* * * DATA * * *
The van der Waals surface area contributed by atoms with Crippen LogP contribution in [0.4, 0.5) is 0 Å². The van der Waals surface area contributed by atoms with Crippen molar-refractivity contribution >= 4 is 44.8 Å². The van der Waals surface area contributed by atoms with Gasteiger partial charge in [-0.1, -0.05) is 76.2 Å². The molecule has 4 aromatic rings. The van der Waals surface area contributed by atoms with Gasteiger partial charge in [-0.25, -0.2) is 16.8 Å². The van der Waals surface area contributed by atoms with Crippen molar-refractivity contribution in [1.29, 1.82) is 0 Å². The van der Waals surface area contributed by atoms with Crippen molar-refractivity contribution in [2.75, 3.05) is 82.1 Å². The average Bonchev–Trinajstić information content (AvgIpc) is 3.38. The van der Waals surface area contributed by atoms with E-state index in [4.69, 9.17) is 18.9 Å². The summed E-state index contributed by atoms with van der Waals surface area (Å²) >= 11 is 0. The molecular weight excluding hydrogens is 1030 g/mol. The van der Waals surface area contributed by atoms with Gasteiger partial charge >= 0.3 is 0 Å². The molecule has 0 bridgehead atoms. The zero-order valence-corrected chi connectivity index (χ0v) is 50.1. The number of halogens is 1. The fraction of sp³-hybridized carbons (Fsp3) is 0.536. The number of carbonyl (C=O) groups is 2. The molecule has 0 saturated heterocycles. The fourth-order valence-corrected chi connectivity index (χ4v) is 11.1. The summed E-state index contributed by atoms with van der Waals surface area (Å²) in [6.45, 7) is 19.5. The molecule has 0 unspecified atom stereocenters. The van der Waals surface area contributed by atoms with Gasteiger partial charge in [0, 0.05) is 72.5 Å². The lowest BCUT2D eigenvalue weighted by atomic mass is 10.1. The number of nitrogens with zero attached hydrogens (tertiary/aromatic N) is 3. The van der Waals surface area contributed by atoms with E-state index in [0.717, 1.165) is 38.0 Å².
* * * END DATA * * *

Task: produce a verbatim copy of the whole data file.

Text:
The van der Waals surface area contributed by atoms with Crippen LogP contribution in [0.4, 0.5) is 0 Å². The van der Waals surface area contributed by atoms with Crippen molar-refractivity contribution >= 4 is 44.8 Å². The van der Waals surface area contributed by atoms with Gasteiger partial charge in [-0.1, -0.05) is 76.2 Å². The molecule has 4 aromatic rings. The van der Waals surface area contributed by atoms with Gasteiger partial charge in [-0.25, -0.2) is 16.8 Å². The van der Waals surface area contributed by atoms with Crippen molar-refractivity contribution in [1.29, 1.82) is 0 Å². The van der Waals surface area contributed by atoms with Crippen molar-refractivity contribution in [2.75, 3.05) is 82.1 Å². The average Bonchev–Trinajstić information content (AvgIpc) is 3.38. The van der Waals surface area contributed by atoms with E-state index in [4.69, 9.17) is 18.9 Å². The summed E-state index contributed by atoms with van der Waals surface area (Å²) >= 11 is 0. The molecular weight excluding hydrogens is 1030 g/mol. The van der Waals surface area contributed by atoms with Gasteiger partial charge >= 0.3 is 0 Å². The molecule has 0 bridgehead atoms. The zero-order valence-corrected chi connectivity index (χ0v) is 50.1. The number of halogens is 1. The fraction of sp³-hybridized carbons (Fsp3) is 0.536. The number of carbonyl (C=O) groups is 2. The molecule has 0 saturated heterocycles. The fourth-order valence-corrected chi connectivity index (χ4v) is 11.1. The summed E-state index contributed by atoms with van der Waals surface area (Å²) in [6.45, 7) is 19.5. The molecule has 0 unspecified atom stereocenters. The van der Waals surface area contributed by atoms with Gasteiger partial charge in [0, 0.05) is 72.5 Å². The lowest BCUT2D eigenvalue weighted by atomic mass is 10.1. The number of nitrogens with zero attached hydrogens (tertiary/aromatic N) is 3. The van der Waals surface area contributed by atoms with E-state index in [0.717, 1.165) is 38.0 Å².